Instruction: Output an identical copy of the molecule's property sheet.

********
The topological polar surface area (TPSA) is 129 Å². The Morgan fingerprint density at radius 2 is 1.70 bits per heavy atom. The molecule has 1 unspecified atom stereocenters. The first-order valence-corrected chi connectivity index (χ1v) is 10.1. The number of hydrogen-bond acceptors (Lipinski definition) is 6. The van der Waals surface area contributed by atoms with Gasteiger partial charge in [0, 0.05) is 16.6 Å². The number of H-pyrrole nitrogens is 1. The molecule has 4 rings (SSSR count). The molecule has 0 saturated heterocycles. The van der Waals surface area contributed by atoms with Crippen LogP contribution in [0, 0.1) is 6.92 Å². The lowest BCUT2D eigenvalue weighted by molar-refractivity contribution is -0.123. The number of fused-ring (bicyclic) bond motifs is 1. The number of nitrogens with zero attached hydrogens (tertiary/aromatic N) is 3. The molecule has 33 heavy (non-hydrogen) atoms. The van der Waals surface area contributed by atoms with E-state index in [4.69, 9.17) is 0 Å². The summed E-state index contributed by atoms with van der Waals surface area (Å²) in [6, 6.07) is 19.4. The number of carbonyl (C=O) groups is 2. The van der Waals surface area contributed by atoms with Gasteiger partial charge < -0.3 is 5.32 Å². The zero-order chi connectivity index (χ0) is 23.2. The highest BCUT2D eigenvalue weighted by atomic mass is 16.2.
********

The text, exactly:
The topological polar surface area (TPSA) is 129 Å². The Morgan fingerprint density at radius 2 is 1.70 bits per heavy atom. The molecule has 1 unspecified atom stereocenters. The first-order valence-corrected chi connectivity index (χ1v) is 10.1. The number of hydrogen-bond acceptors (Lipinski definition) is 6. The van der Waals surface area contributed by atoms with Gasteiger partial charge in [0, 0.05) is 16.6 Å². The number of H-pyrrole nitrogens is 1. The molecule has 4 rings (SSSR count). The molecule has 0 saturated heterocycles. The van der Waals surface area contributed by atoms with Crippen LogP contribution in [0, 0.1) is 6.92 Å². The lowest BCUT2D eigenvalue weighted by molar-refractivity contribution is -0.123. The number of fused-ring (bicyclic) bond motifs is 1. The number of nitrogens with zero attached hydrogens (tertiary/aromatic N) is 3. The molecule has 33 heavy (non-hydrogen) atoms. The van der Waals surface area contributed by atoms with E-state index in [4.69, 9.17) is 0 Å². The summed E-state index contributed by atoms with van der Waals surface area (Å²) in [6, 6.07) is 19.4. The number of carbonyl (C=O) groups is 2. The van der Waals surface area contributed by atoms with Gasteiger partial charge < -0.3 is 5.32 Å². The zero-order chi connectivity index (χ0) is 23.2. The highest BCUT2D eigenvalue weighted by atomic mass is 16.2.